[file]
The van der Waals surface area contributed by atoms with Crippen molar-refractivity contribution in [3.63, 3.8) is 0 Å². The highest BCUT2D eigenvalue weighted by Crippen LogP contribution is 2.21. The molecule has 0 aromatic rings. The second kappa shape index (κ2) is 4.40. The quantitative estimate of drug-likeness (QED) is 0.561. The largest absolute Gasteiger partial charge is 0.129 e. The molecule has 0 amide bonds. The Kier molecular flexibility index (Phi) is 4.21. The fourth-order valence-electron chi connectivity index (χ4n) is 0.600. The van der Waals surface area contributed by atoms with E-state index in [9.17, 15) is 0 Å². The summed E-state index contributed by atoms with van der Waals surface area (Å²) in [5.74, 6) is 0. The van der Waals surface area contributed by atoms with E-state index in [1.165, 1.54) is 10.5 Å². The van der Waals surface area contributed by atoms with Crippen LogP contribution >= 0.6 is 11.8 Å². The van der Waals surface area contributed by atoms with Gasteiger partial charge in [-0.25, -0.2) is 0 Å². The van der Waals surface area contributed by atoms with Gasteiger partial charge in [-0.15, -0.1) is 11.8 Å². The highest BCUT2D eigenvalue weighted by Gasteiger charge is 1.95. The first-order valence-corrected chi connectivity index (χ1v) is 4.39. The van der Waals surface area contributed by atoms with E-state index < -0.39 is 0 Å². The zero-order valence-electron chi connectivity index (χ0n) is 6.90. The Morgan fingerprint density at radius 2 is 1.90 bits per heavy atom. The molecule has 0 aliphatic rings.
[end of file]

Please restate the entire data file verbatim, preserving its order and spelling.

The van der Waals surface area contributed by atoms with Crippen molar-refractivity contribution in [3.63, 3.8) is 0 Å². The highest BCUT2D eigenvalue weighted by Crippen LogP contribution is 2.21. The molecule has 0 aromatic rings. The second kappa shape index (κ2) is 4.40. The quantitative estimate of drug-likeness (QED) is 0.561. The largest absolute Gasteiger partial charge is 0.129 e. The molecule has 0 amide bonds. The Kier molecular flexibility index (Phi) is 4.21. The fourth-order valence-electron chi connectivity index (χ4n) is 0.600. The van der Waals surface area contributed by atoms with E-state index in [9.17, 15) is 0 Å². The summed E-state index contributed by atoms with van der Waals surface area (Å²) in [5.74, 6) is 0. The van der Waals surface area contributed by atoms with E-state index in [1.165, 1.54) is 10.5 Å². The van der Waals surface area contributed by atoms with Crippen LogP contribution >= 0.6 is 11.8 Å². The van der Waals surface area contributed by atoms with Gasteiger partial charge in [-0.25, -0.2) is 0 Å². The van der Waals surface area contributed by atoms with Gasteiger partial charge in [-0.15, -0.1) is 11.8 Å². The highest BCUT2D eigenvalue weighted by Gasteiger charge is 1.95. The first-order valence-corrected chi connectivity index (χ1v) is 4.39. The van der Waals surface area contributed by atoms with E-state index < -0.39 is 0 Å². The zero-order valence-electron chi connectivity index (χ0n) is 6.90. The Morgan fingerprint density at radius 2 is 1.90 bits per heavy atom. The molecule has 0 aliphatic rings.